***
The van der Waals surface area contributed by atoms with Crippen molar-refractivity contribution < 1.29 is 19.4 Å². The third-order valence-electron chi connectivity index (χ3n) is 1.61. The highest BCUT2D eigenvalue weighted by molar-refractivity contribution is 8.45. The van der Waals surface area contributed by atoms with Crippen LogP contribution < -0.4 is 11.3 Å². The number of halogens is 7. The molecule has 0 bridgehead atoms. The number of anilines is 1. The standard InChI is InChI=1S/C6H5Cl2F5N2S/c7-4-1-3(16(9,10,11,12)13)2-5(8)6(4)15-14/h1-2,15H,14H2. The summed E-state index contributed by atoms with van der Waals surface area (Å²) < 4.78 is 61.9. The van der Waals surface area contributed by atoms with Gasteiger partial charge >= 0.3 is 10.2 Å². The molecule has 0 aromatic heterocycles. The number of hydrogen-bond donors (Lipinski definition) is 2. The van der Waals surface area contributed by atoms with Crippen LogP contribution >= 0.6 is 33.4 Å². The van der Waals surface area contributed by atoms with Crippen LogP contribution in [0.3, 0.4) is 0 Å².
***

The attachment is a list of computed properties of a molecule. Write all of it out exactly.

The van der Waals surface area contributed by atoms with Crippen molar-refractivity contribution < 1.29 is 19.4 Å². The third-order valence-electron chi connectivity index (χ3n) is 1.61. The highest BCUT2D eigenvalue weighted by molar-refractivity contribution is 8.45. The van der Waals surface area contributed by atoms with Crippen LogP contribution < -0.4 is 11.3 Å². The number of halogens is 7. The molecule has 0 bridgehead atoms. The number of anilines is 1. The standard InChI is InChI=1S/C6H5Cl2F5N2S/c7-4-1-3(16(9,10,11,12)13)2-5(8)6(4)15-14/h1-2,15H,14H2. The summed E-state index contributed by atoms with van der Waals surface area (Å²) < 4.78 is 61.9. The van der Waals surface area contributed by atoms with Gasteiger partial charge >= 0.3 is 10.2 Å². The molecule has 0 aromatic heterocycles. The number of hydrogen-bond donors (Lipinski definition) is 2. The van der Waals surface area contributed by atoms with Crippen LogP contribution >= 0.6 is 33.4 Å². The van der Waals surface area contributed by atoms with Crippen LogP contribution in [0.3, 0.4) is 0 Å².